Essential System Utils

Essential System Tools: hyperfine – command-line benchmarking tool

Other Features

There’s a good array of options when it comes to exporting the timing summary statistics: They can be exported as:

  • Markdown table. This is useful for adding the information to README files.
  • Asciidoc table. Asciidoc is a human-readable document format, semantically equivalent to DocBook XML. Functionally similar to the Markdown exporter.
  • CSV. A comma-separated values file is a delimited text file that uses a comma to separate values. This format is good for simple plotting (with say gnuplot).
  • JSON. JavaScript Object Notation is an open-standard file format that uses human-readable text to transmit data objects consisting of attribute–value pairs and array data types.

Here’s sample output for JSON (wth –export-json flag).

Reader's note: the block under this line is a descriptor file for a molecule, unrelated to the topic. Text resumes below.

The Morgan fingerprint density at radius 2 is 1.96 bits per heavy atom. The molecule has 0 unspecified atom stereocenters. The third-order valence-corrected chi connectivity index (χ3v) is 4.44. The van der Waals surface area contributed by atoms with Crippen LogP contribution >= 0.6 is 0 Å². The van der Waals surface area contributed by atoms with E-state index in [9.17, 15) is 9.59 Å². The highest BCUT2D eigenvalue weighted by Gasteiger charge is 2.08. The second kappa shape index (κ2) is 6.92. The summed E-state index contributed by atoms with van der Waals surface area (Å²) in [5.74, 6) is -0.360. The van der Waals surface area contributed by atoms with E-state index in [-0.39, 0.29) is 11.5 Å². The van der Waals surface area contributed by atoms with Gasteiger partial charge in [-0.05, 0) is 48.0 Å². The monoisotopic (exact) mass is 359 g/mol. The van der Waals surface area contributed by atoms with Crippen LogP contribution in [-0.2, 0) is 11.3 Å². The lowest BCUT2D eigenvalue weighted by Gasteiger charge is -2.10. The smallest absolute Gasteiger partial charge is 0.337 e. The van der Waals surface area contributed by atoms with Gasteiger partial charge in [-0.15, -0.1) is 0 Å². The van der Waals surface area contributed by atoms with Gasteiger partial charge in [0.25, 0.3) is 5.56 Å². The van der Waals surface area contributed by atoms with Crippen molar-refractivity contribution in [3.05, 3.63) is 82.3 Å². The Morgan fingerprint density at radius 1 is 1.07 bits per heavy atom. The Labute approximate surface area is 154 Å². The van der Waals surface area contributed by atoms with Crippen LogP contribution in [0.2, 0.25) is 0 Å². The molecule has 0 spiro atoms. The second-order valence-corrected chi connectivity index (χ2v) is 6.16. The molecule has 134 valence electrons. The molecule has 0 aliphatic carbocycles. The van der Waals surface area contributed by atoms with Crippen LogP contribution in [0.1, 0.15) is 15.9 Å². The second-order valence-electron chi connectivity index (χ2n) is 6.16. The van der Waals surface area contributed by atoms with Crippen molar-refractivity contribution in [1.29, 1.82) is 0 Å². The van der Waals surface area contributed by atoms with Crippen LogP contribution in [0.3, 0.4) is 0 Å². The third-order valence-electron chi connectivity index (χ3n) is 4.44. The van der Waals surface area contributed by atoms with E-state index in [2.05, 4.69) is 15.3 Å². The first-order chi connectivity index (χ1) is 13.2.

"results": [
"command": "rg function",
"mean": 0.008575504717499998,
"stddev": 0.0025438385555524145,
"median": 0.00790677083,
"user": 0.009391101437499997,
"system": 0.0029515089687499993,
"min": 0.00537702633,
"max": 0.018378137330000002,
"times": [
lines omitted for brevity

What other features are on offer?

  • Statistical analysis across multiple runs.
  • Support for arbitrary shell commands.
  • Run hyperfine with the shell of your choice.
  • Statistical outlier detection to detect interference from other programs and caching effects.
  • Parameterized benchmarks (e.g. vary the number of threads). With this feature, you can run a benchmark where only a single parameter is altered.
  • Option to disable output coloring and interactive elements.
  • -c, --cleanup <CMD> option to execute CMD after the completion of all benchmarking runs for a given command. This is useful if the commands to be benchmarked produce artifacts that need to be cleaned up.
  • Set the time limit used. Choose from millisecond or second.

Next page: Page 4 – Summary

Pages in this article:
Page 1 – Introduction / Installation
Page 2 – In Operation
Page 3 – Other Features
Page 4 – Summary

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